The Dalai Lama in New York

The following article is from the Autumn, 1999 issue of the Snow Lion Newsletter and is for historical reference only. You can see this in context of the original newsletter here.


by Marta Macbeth

Even the Secret Service agents were impressed with the weather. Every day before The Dalai Lama arrived at the Beacon Theater, the sun came out. The planned watering of Central Park became unnecessary as thunder, lightning and rain pummeled New York City in the evenings on the days preceding the Sunday event.

My experience of these teachings was as a volunteer for the Gere Foundation. The professionalism and efficiency shown during the week amazed me. It was an honor to serve His Holiness and a privilege to work with such a heart-centered yet grounded Foundation. The Tibet Center co-sponsored the teachings and the combined effort was successful.

The Beacon Theater teachings were based on the middle-length Bhavanakrama, or Stages of Meditation, by Kamalashila. One thing which stood out for me in these teachings was the stages of meditating compassion. This is done by meditating on compassion for neutral persons, then friends, then enemies. It is a challenging concept for me to view these three as the same.

Everytime His Holiness entered or exited the Beacon, people gathered so they could greet him and experience his warmth and smile. However, the Secret Service agents, who were very serious about guarding His Holiness, had the streets blocked so that no one could get very near. However, at one point one woman in a wheelchair was allowed to get closer and when His Holiness spotted her, he walked over and gave her a warm hug. You are everywhere, he said and gave that magnificent healing laugh.

Nirmana means manifestation or emanation and corresponds to the aspect of uninterrupted energy. So nirmanakaya means the dimension of manifestation. In fact, through energy, both pure vision and impure vision can manifest and both are deemed nirmanakaya dimensions. Pure vision transcends the material dimension and constitutes the essence of the elements, while impure vision corresponds to what is called karmic vision, produced as the outcome of determined actions carried out in the past.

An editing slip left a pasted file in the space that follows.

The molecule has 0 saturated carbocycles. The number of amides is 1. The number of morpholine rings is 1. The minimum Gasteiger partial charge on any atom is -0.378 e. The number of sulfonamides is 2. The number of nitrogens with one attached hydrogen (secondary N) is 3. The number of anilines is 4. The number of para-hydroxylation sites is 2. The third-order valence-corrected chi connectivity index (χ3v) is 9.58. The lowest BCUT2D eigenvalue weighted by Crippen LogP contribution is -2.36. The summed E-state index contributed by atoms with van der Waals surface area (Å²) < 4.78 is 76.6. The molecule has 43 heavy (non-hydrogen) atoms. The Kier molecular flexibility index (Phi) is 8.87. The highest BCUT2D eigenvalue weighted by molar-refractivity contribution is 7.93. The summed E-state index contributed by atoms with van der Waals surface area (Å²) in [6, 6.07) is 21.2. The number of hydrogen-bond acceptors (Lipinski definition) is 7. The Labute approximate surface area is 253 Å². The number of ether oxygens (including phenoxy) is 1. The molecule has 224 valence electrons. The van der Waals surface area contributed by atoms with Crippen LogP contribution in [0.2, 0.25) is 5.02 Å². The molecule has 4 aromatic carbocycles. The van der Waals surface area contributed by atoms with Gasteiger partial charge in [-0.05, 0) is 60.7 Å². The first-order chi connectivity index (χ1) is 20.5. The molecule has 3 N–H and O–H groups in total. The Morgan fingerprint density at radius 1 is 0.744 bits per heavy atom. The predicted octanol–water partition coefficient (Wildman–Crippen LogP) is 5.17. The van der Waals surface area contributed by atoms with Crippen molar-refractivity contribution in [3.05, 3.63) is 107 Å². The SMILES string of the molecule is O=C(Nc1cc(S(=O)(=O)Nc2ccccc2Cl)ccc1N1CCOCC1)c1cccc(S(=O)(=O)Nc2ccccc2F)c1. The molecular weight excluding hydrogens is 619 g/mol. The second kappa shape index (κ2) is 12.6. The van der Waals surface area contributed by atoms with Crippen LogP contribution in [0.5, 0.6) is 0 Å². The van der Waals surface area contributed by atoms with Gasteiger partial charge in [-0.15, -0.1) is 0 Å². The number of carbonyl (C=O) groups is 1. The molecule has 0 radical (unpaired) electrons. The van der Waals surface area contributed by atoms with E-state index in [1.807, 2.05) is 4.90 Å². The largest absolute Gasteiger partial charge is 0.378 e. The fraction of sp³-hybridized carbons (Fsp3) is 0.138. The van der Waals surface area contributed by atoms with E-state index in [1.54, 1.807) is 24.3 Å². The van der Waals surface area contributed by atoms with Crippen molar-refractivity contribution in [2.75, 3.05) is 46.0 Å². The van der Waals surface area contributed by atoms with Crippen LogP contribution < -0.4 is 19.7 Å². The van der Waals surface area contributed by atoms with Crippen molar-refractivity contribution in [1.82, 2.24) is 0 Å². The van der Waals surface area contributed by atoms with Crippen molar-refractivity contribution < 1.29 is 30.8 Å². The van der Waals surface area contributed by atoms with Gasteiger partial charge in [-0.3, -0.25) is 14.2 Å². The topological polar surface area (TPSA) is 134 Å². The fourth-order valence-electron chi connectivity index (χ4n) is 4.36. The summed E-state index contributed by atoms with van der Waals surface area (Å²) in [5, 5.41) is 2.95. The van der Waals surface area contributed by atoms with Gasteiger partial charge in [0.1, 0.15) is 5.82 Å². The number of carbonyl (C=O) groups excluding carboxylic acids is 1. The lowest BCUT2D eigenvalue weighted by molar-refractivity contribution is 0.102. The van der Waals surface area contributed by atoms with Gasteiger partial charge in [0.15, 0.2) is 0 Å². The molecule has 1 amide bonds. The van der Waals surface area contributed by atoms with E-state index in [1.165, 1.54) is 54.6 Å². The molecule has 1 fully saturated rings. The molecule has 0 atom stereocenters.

His Holiness' talk in Central Park was an example of his immense appeal. In 1991, about 1000 people arrived at sunrise to a silent meditation in Central Park. It was dark and the horns and chanting led one up to the meadow. It was memorable, but this was a historic event that to me exemplifies how hungry we are for authenticity, wisdom, and compassion. In eight short years, 1000 people had become 40,000. It seemed that New York City was transformed for the day. Even the extra busses were free as they passed through the city crammed with Tibetans, and everyone seemingly affected by the warmth of His Holiness and his message.

It was an eclectic rainbow of people in Central Park eager to listen to His Holiness' talk on the Eight Verses for the Training of the Mind. He again illustrated points with stories and anecdotes. The teachings were geared for a wider audience this time and he spoke at a level so that the myriad of ages and orientations would all understand the message.

His Holiness emphasized the connectedness with one another and our shared humanity. He also gave hope to all as he tried to make us believe that each of us has the ability to affect change if we have a warm heart and compassion to all. He spoke of the homeless in India and New York City and how we avoid acknowledging the humanity of those whose existence makes us uncomfortable. He did this as he wove in and out of the Eight Verses so that when he proceeded to the next verse you had almost forgotten that the Eight Verses are a Buddhist training. In fact, he so skillfully addressed the teachings that I think most people absorbed his words directly into their hearts and walked away committed to being a better person.

At both the Beacon and at Central Park there was a translator for the hearing impaired. Even if one doesn't know sign language, watching the dance of language is a beautiful experience. Including this as part of the teachings made it all the richer.

As the Central Park talk wound down and His Holiness led us in a prayer, I noticed a NYC policewoman pull down her hat to hide her tears. In that moment I felt a deep gratitude for all whose efforts presented us with His Holiness the Dalai Lama in Central Park on a late summer day.

Maria Macbeth is a jewelry designer living in Ithaca, NY. She is founder of the Endless Knot Project, an effort to promote the The Tibetan Endless Knot as the symbol for the new millennium. Marta is also a board member of the Association for the Study of Dreams and a student of Namkhai Norbu. image


Above photo: His Holiness the Dalai Lama says hello to Nives Rebernak of Home for Peace and Nonviolence outside the Beacon Theater in New York City

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